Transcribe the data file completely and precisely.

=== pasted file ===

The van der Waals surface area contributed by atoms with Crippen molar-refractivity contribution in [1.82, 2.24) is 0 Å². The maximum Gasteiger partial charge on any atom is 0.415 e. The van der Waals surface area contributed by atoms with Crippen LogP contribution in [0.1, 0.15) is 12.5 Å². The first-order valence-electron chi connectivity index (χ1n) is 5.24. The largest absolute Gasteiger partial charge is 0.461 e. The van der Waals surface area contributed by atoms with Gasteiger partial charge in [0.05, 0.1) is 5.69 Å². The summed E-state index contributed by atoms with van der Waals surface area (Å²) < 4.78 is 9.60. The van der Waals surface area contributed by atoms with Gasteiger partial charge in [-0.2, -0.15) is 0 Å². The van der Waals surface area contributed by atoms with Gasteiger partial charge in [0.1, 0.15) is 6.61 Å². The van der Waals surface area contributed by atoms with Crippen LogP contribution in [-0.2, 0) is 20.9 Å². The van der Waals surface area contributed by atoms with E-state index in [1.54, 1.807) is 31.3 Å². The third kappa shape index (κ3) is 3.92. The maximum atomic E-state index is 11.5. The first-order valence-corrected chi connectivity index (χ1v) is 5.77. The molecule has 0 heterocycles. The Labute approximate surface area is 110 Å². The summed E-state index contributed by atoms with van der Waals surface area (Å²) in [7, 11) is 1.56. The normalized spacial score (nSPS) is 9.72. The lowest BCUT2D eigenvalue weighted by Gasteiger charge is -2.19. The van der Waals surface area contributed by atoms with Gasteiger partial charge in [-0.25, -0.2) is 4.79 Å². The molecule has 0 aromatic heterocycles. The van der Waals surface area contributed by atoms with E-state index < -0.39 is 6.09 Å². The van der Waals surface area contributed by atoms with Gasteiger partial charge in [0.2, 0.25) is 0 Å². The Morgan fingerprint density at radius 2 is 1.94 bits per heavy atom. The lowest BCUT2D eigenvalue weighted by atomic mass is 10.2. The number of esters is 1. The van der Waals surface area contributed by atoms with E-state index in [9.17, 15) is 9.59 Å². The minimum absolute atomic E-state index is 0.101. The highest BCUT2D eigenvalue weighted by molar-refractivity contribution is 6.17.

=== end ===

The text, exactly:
The van der Waals surface area contributed by atoms with Crippen molar-refractivity contribution in [1.82, 2.24) is 0 Å². The maximum Gasteiger partial charge on any atom is 0.415 e. The van der Waals surface area contributed by atoms with Crippen LogP contribution in [0.1, 0.15) is 12.5 Å². The first-order valence-electron chi connectivity index (χ1n) is 5.24. The largest absolute Gasteiger partial charge is 0.461 e. The van der Waals surface area contributed by atoms with Gasteiger partial charge in [0.05, 0.1) is 5.69 Å². The summed E-state index contributed by atoms with van der Waals surface area (Å²) < 4.78 is 9.60. The van der Waals surface area contributed by atoms with Gasteiger partial charge in [-0.2, -0.15) is 0 Å². The van der Waals surface area contributed by atoms with Gasteiger partial charge in [0.1, 0.15) is 6.61 Å². The van der Waals surface area contributed by atoms with Crippen LogP contribution in [-0.2, 0) is 20.9 Å². The van der Waals surface area contributed by atoms with E-state index in [1.54, 1.807) is 31.3 Å². The third kappa shape index (κ3) is 3.92. The maximum atomic E-state index is 11.5. The first-order valence-corrected chi connectivity index (χ1v) is 5.77. The molecule has 0 heterocycles. The Labute approximate surface area is 110 Å². The summed E-state index contributed by atoms with van der Waals surface area (Å²) in [7, 11) is 1.56. The normalized spacial score (nSPS) is 9.72. The lowest BCUT2D eigenvalue weighted by Gasteiger charge is -2.19. The van der Waals surface area contributed by atoms with Gasteiger partial charge in [-0.25, -0.2) is 4.79 Å². The molecule has 0 aromatic heterocycles. The van der Waals surface area contributed by atoms with E-state index < -0.39 is 6.09 Å². The van der Waals surface area contributed by atoms with Gasteiger partial charge in [0.2, 0.25) is 0 Å². The Morgan fingerprint density at radius 2 is 1.94 bits per heavy atom. The lowest BCUT2D eigenvalue weighted by atomic mass is 10.2. The number of esters is 1. The van der Waals surface area contributed by atoms with E-state index in [9.17, 15) is 9.59 Å². The minimum absolute atomic E-state index is 0.101. The highest BCUT2D eigenvalue weighted by molar-refractivity contribution is 6.17.